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 Re: Re: Fork of Gnome-Panel

 
 by technoshaun on: Jun 24 2011
 
Score 50%
technoshauntechnoshaun
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to okay it needs to be noted is that a de has to have at least two tools. One is the file manager. Keep in mind that the file manager does a lot more than just allows you to browse for files and folders. It draws the icons, inluding those on the desktop, and in gnome's case the actual desktop. Though in our case the wallpaper will be handled by compiz. With the file manager libraries we then can build shells and launchers. The reason (at least one of them) is that we avoid inheriting problems like bonobo.


It isn't about it being free. Rather, its about the freedom it brings.
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 Re: Re: Re: Fork of Gnome-Panel

 
 by novomente on: Jun 24 2011
 
Score 50%

OK. So I understand it that you something like to agree. I'll also wait for Padster reply, because he will develop the things in FDE too and can add some critisizm from developers point of view.

In the meanwhile I would like to note here some feature which one linux user left on one of my forum thread started on linux forums (links to forums at the bottom of this comment). The feature is for file manager handling the desktop and souds like this:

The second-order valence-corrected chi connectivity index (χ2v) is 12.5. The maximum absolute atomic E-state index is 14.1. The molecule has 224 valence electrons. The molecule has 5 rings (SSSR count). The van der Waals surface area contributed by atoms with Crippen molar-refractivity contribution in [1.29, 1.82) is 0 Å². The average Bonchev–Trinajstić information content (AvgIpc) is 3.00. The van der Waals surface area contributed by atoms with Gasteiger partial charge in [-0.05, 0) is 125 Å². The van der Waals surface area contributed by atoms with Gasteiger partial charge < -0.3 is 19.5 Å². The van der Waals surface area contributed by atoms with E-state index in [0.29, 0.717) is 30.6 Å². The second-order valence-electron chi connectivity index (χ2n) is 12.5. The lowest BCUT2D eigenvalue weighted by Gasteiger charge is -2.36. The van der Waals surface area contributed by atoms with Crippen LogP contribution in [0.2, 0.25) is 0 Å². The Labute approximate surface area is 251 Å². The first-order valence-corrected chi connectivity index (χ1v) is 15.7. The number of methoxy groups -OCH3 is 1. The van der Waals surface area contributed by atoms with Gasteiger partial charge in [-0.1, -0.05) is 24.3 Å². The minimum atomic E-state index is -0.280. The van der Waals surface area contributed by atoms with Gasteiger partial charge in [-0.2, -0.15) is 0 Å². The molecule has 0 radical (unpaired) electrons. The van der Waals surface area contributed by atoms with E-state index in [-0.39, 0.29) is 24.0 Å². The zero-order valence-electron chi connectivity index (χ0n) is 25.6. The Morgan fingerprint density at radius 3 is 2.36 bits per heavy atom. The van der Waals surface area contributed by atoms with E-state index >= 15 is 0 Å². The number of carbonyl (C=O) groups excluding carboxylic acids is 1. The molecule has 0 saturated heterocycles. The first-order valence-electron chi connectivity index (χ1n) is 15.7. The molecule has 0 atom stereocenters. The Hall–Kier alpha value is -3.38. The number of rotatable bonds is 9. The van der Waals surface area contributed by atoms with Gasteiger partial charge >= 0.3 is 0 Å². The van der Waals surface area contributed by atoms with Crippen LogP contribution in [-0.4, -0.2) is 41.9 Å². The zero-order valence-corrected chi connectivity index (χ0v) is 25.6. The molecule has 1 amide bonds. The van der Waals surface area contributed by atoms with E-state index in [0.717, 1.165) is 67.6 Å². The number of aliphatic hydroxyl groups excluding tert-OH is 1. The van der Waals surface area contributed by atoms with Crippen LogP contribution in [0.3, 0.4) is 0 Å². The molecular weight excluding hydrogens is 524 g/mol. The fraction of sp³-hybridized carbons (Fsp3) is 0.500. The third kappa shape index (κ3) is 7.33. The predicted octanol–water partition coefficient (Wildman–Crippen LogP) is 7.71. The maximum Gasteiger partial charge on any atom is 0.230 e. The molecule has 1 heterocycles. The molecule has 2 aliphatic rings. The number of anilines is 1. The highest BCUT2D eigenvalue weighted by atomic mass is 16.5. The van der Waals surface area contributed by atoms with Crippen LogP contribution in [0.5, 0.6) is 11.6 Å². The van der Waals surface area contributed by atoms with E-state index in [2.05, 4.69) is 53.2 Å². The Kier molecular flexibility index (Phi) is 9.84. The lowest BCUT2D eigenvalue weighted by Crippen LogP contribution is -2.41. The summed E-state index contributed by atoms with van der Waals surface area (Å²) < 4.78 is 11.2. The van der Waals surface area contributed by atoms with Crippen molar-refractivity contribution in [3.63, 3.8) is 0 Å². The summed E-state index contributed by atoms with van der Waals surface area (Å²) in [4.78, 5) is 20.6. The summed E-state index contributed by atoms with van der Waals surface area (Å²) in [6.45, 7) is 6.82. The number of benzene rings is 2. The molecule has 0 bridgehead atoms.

"I would want a desktop that lets me arrange icons into groups or lines in the order I want, then align them to a grid to keep everything neat and in line and column. I don't like it when I want to rearrange icons and the system insists on returning them to their original position or alphabetizing them. It should give me flexibility to run icons left to right in rows like puppy, top to bottom, or any combination I choose."

And I am adding this kind of feature for launchers and panel widgets on the panel. Group widgets and launchers and possible move the whole group by capturing the group handler or by pressing right mouse button inside the group and choosing "Move group". I have also more ideas on panel but will wait till we work on it.

Links to forums:

http://www.linuxforums.org/forum/coffee-lounge/179852-free-desktop-environment.html

http://www.linuxquestions.org/questions/showthread.php?p=4389294#post4389294


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 Re: Re: Re: Re: Fork of Gnome-Panel

 
 by Padster on: Jun 24 2011
 
Score 63%

Sounds like a good idea.

And about the gnome-panel fork, I guess we could do the FM and panel, to start with. Then maybe see where it goes from there.


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 Re: Re: Re: Re: Fork of Gnome-Panel

 
 by technoshaun on: Jun 24 2011
 
Score 50%
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Panels we can fork and work on:

fbpanel
fspanel
hpanel
ltpanel